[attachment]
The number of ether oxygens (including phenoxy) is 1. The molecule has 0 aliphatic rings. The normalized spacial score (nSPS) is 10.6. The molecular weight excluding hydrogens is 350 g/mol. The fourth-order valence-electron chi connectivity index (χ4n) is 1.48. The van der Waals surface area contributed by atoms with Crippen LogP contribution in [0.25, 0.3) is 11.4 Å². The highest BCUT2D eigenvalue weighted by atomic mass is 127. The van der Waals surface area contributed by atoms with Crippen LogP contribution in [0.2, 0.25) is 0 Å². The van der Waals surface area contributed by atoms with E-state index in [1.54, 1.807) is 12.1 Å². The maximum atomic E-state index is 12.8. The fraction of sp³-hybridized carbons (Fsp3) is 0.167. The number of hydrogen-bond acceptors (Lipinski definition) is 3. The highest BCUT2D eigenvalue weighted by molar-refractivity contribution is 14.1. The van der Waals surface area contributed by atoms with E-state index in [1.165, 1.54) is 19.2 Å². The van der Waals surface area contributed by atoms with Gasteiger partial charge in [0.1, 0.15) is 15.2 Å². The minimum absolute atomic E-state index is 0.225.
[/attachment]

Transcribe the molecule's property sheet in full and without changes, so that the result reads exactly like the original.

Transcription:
The number of ether oxygens (including phenoxy) is 1. The molecule has 0 aliphatic rings. The normalized spacial score (nSPS) is 10.6. The molecular weight excluding hydrogens is 350 g/mol. The fourth-order valence-electron chi connectivity index (χ4n) is 1.48. The van der Waals surface area contributed by atoms with Crippen LogP contribution in [0.25, 0.3) is 11.4 Å². The highest BCUT2D eigenvalue weighted by atomic mass is 127. The van der Waals surface area contributed by atoms with Crippen LogP contribution in [0.2, 0.25) is 0 Å². The van der Waals surface area contributed by atoms with E-state index in [1.54, 1.807) is 12.1 Å². The maximum atomic E-state index is 12.8. The fraction of sp³-hybridized carbons (Fsp3) is 0.167. The number of hydrogen-bond acceptors (Lipinski definition) is 3. The highest BCUT2D eigenvalue weighted by molar-refractivity contribution is 14.1. The van der Waals surface area contributed by atoms with E-state index in [1.165, 1.54) is 19.2 Å². The van der Waals surface area contributed by atoms with Gasteiger partial charge in [0.1, 0.15) is 15.2 Å². The minimum absolute atomic E-state index is 0.225.